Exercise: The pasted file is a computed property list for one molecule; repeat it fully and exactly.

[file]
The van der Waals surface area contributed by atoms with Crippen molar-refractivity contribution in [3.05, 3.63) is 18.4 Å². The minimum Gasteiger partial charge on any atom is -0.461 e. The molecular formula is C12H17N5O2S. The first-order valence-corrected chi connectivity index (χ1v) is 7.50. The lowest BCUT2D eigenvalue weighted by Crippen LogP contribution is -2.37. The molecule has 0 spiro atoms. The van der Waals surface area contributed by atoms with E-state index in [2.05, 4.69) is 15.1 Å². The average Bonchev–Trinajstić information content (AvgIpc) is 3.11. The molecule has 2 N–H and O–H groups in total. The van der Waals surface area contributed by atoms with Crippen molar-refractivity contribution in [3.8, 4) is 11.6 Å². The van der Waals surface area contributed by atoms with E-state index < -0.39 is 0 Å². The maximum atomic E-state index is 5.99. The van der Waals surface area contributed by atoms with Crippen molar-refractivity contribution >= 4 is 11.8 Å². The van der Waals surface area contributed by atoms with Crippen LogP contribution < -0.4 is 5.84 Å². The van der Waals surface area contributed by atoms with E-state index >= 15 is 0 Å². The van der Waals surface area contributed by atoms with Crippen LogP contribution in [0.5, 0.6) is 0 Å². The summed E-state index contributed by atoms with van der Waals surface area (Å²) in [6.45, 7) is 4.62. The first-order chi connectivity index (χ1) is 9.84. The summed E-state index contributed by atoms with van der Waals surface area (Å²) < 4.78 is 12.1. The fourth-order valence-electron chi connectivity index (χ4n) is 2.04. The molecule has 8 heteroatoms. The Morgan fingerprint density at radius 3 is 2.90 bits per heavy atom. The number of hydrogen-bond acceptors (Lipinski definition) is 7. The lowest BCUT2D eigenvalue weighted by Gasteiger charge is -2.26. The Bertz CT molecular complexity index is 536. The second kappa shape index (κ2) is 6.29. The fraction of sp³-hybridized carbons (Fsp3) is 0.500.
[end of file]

The van der Waals surface area contributed by atoms with Crippen molar-refractivity contribution in [3.05, 3.63) is 18.4 Å². The minimum Gasteiger partial charge on any atom is -0.461 e. The molecular formula is C12H17N5O2S. The first-order valence-corrected chi connectivity index (χ1v) is 7.50. The lowest BCUT2D eigenvalue weighted by Crippen LogP contribution is -2.37. The molecule has 0 spiro atoms. The van der Waals surface area contributed by atoms with E-state index in [2.05, 4.69) is 15.1 Å². The average Bonchev–Trinajstić information content (AvgIpc) is 3.11. The molecule has 2 N–H and O–H groups in total. The van der Waals surface area contributed by atoms with Crippen molar-refractivity contribution in [3.8, 4) is 11.6 Å². The van der Waals surface area contributed by atoms with E-state index < -0.39 is 0 Å². The maximum atomic E-state index is 5.99. The van der Waals surface area contributed by atoms with Crippen molar-refractivity contribution >= 4 is 11.8 Å². The van der Waals surface area contributed by atoms with Crippen LogP contribution < -0.4 is 5.84 Å². The van der Waals surface area contributed by atoms with E-state index >= 15 is 0 Å². The van der Waals surface area contributed by atoms with Crippen LogP contribution in [0.5, 0.6) is 0 Å². The summed E-state index contributed by atoms with van der Waals surface area (Å²) in [6.45, 7) is 4.62. The first-order chi connectivity index (χ1) is 9.84. The summed E-state index contributed by atoms with van der Waals surface area (Å²) < 4.78 is 12.1. The fourth-order valence-electron chi connectivity index (χ4n) is 2.04. The molecule has 8 heteroatoms. The Morgan fingerprint density at radius 3 is 2.90 bits per heavy atom. The number of hydrogen-bond acceptors (Lipinski definition) is 7. The lowest BCUT2D eigenvalue weighted by Gasteiger charge is -2.26. The Bertz CT molecular complexity index is 536. The second kappa shape index (κ2) is 6.29. The fraction of sp³-hybridized carbons (Fsp3) is 0.500.